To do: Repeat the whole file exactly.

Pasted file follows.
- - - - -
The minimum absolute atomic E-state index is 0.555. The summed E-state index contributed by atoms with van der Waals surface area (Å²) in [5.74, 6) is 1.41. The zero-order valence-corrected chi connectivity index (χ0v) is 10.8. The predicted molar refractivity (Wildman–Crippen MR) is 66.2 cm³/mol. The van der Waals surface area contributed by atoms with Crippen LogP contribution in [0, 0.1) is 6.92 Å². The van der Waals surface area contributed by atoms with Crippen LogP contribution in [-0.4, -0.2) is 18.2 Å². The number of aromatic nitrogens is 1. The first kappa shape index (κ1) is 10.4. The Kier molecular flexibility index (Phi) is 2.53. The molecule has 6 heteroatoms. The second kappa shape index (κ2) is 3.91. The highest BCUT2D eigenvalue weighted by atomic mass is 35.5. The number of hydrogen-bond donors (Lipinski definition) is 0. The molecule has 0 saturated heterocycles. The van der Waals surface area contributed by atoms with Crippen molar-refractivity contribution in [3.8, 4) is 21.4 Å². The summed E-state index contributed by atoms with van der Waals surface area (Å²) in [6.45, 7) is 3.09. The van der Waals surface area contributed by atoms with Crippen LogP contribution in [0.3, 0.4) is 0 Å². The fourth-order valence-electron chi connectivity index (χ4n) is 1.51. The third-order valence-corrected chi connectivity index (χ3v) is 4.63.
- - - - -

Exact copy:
The minimum absolute atomic E-state index is 0.555. The summed E-state index contributed by atoms with van der Waals surface area (Å²) in [5.74, 6) is 1.41. The zero-order valence-corrected chi connectivity index (χ0v) is 10.8. The predicted molar refractivity (Wildman–Crippen MR) is 66.2 cm³/mol. The van der Waals surface area contributed by atoms with Crippen LogP contribution in [0, 0.1) is 6.92 Å². The van der Waals surface area contributed by atoms with Crippen LogP contribution in [-0.4, -0.2) is 18.2 Å². The number of aromatic nitrogens is 1. The first kappa shape index (κ1) is 10.4. The Kier molecular flexibility index (Phi) is 2.53. The molecule has 6 heteroatoms. The second kappa shape index (κ2) is 3.91. The highest BCUT2D eigenvalue weighted by atomic mass is 35.5. The number of hydrogen-bond donors (Lipinski definition) is 0. The molecule has 0 saturated heterocycles. The van der Waals surface area contributed by atoms with Crippen molar-refractivity contribution in [3.8, 4) is 21.4 Å². The summed E-state index contributed by atoms with van der Waals surface area (Å²) in [6.45, 7) is 3.09. The van der Waals surface area contributed by atoms with Crippen LogP contribution in [0.3, 0.4) is 0 Å². The fourth-order valence-electron chi connectivity index (χ4n) is 1.51. The third-order valence-corrected chi connectivity index (χ3v) is 4.63.